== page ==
Here is a brief round-up of information and news that crossed NCWIT’s radar recently and which we think will be of interest to you. The practices or content of the news gathered (while not endorsed or vetted by NCWIT) is meant to spark new conversations and ideas surrounding the current diversity statistics and trends in the tech workforce. We encourage you to add your two cents on this month’s topics in the comments below.
What Works (and Doesn’t Work) in Diversity Programs
In the Harvard Business Review, Frank Dobbin and Alexandra Kalev analyze where diversity training, hiring tests, performance ratings, and other common tools in top-down diversity efforts can go wrong, based on decades worth of data from hundreds of U.S. firms. Frank and Alexandra stress that solutions often backfire when negative incentives, required mandates, or potential restrictions on decision making are incorporated.
For example, when diversity training is required for managers, “Trainers tell us that people often respond to compulsory courses with anger and resistance — and many participants actually report more animosity toward other groups afterward.”
So, what does work? Frank and Alexandra note, “A number of companies have gotten consistently positive results with tactics that don’t focus on control. They apply three basic principles: engage managers in solving the problem, expose them to people from different groups, and encourage social accountability for change.”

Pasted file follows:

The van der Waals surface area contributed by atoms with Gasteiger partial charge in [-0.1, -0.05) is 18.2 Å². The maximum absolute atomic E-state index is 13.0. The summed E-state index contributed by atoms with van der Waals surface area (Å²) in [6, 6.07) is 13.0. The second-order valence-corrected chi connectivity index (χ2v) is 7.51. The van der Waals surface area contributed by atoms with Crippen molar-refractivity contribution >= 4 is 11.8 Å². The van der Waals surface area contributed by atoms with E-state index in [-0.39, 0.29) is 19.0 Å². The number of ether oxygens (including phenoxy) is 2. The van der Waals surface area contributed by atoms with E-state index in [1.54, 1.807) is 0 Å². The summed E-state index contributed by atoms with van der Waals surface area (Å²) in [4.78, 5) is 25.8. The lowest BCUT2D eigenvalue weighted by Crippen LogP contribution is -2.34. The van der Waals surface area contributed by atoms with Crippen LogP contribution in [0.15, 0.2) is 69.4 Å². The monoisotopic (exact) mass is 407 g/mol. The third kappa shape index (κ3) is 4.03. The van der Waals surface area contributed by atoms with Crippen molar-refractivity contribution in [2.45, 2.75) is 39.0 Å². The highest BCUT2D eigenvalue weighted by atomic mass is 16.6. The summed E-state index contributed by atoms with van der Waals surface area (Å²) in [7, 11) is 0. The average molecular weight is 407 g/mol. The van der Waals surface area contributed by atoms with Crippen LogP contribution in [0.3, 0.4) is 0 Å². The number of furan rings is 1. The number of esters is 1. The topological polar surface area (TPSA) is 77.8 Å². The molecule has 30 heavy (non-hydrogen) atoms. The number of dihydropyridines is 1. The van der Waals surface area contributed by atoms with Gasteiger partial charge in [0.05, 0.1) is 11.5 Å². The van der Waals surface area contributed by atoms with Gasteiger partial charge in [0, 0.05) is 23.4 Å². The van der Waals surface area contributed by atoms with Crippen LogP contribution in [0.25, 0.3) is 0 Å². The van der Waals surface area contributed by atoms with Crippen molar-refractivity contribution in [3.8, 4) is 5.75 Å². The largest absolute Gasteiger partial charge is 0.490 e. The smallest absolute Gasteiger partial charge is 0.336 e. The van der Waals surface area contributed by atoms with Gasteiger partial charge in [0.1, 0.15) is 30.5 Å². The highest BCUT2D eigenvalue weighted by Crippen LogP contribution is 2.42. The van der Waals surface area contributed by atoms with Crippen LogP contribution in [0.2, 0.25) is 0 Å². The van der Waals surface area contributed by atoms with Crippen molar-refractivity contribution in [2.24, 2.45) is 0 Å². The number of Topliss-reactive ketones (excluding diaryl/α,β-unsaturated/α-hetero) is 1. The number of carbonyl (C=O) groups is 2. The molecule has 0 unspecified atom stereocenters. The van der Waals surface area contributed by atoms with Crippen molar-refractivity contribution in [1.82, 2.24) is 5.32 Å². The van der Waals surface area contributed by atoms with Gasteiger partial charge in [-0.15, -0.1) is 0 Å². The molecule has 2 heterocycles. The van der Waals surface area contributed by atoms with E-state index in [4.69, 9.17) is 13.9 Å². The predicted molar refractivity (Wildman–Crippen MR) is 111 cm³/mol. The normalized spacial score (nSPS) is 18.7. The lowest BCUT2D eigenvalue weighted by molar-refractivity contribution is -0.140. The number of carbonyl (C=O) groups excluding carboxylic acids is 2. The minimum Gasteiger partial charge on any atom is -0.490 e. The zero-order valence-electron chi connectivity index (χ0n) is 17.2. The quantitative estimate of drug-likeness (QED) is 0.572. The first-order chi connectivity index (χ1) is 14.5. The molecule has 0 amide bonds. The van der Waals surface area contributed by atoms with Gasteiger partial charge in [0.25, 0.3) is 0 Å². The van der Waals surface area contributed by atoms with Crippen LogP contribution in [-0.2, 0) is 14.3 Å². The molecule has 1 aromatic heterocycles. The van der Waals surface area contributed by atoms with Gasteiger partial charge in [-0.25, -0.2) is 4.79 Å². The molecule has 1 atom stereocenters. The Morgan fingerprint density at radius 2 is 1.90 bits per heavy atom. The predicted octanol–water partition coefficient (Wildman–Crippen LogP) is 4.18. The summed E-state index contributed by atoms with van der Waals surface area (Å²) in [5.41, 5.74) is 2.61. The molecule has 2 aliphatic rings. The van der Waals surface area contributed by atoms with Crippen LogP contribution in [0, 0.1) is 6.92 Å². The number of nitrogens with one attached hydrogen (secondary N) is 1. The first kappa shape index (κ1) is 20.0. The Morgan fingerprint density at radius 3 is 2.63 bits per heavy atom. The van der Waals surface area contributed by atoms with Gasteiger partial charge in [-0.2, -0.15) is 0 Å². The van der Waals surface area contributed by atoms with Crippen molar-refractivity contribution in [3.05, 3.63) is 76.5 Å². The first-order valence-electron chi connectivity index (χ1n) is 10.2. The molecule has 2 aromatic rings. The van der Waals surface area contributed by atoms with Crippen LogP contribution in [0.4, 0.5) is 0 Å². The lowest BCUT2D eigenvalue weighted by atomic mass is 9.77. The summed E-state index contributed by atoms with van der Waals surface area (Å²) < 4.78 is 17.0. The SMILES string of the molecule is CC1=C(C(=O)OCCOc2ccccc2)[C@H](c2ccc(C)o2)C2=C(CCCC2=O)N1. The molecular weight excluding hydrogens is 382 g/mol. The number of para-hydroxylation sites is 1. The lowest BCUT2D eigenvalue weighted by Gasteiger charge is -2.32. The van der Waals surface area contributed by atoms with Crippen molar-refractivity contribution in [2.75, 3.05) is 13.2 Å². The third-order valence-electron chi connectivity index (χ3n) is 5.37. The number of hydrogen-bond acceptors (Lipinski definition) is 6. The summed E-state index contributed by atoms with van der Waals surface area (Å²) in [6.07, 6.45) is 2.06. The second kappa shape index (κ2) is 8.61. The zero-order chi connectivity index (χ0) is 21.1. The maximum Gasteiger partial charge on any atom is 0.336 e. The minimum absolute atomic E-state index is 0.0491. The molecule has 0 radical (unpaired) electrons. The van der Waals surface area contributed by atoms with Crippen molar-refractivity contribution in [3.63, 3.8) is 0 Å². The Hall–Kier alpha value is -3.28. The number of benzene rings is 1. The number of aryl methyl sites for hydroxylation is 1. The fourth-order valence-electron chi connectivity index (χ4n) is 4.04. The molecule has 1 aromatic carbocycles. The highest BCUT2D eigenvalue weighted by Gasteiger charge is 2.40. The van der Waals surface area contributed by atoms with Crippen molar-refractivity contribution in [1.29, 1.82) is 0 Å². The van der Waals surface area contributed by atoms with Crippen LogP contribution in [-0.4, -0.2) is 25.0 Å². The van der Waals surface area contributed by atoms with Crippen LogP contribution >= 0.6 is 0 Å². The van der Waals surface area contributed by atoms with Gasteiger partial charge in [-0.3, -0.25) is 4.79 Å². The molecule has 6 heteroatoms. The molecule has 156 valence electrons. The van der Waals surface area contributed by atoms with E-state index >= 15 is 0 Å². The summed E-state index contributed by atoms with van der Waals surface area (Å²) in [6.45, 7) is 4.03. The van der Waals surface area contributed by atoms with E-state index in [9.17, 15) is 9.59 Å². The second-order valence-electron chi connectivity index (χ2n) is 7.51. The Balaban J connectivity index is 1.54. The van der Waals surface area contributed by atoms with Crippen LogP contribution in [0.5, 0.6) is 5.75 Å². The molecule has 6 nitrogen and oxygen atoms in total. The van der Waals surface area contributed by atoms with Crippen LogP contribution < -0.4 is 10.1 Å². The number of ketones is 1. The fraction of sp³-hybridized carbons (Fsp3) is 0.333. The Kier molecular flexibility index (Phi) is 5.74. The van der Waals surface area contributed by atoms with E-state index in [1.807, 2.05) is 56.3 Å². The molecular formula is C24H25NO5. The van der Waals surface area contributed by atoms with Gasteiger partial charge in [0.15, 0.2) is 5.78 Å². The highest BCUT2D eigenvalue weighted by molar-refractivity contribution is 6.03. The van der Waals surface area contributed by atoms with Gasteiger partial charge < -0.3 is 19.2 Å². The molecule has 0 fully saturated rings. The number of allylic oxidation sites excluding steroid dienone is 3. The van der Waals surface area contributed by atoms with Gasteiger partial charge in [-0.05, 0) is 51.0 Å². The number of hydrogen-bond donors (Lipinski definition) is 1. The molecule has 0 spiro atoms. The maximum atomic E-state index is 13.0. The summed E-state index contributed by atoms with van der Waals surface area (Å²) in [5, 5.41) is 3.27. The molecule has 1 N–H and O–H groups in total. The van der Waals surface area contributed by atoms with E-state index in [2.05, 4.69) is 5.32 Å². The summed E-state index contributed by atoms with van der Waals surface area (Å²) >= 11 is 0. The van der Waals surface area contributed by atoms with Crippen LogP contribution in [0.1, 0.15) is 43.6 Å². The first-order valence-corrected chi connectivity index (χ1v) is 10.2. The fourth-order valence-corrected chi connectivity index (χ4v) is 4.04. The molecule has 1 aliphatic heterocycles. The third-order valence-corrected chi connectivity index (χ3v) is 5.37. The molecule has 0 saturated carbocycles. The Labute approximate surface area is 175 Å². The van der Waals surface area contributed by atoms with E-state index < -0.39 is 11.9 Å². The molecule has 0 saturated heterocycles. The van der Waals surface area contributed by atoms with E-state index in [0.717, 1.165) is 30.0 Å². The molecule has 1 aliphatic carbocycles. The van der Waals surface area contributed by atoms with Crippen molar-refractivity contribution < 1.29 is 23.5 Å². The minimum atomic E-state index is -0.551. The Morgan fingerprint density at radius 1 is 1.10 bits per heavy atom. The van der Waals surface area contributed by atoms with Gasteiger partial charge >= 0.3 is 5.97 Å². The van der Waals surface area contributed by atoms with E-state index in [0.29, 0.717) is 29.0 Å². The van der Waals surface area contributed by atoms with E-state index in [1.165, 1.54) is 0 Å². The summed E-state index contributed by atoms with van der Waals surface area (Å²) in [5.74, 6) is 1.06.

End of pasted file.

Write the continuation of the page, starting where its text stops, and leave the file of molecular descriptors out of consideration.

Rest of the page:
In a recent OpenView webinar, NCWIT Senior Research Scientist Dr. Catherine Ashcraft presents 10 Actionable Ways to Actually Increase Diversity in Tech to help companies accomplish the above mentioned principles resulting in meaningful change efforts. The presentation covers the benefits a diverse team can bring to the table, the role societal biases play in startups and business processes, and more.
A Little Encouragement Can Go A Long Way
A recently published study from Colorado State University, mentioned in both Education World and the Denver Business Journal, found that women are 1.5 times more likely than men to leave the STEM pipeline after taking Calculus I, which is a class that most universities require in the pursuit of a STEM degree. According to the three researchers of the study, the prime reason for women and girls leaving is their lack of confidence as opposed to lack of ability in Calculus I, and that while men and women experience a loss of confidence at similar rates throughout the rigorous math class, women have a lower confidence rate to begin with. The researchers stated that the key to boosting the number of women who make it through Calculus I “lies in teaching quality and encouragement.”
Encouragement increases self-efficacy, and encouraging girls to persevere through math could be a way to push more women into the STEM pipeline. But, as noted by the CSU researchers, encouragement needs to be paired with quality teaching which includes effective feedback. When teachers give effective feedback, they give their students information they can actually use to increase their future learning performance. NCWIT’s Tips: 8 Ways to Give Students More Effective Feedback Using a Growth Mindset offers ways in which teachers can develop intelligence through effort, practice, and “wise feedback” that spurs additional effort from their students.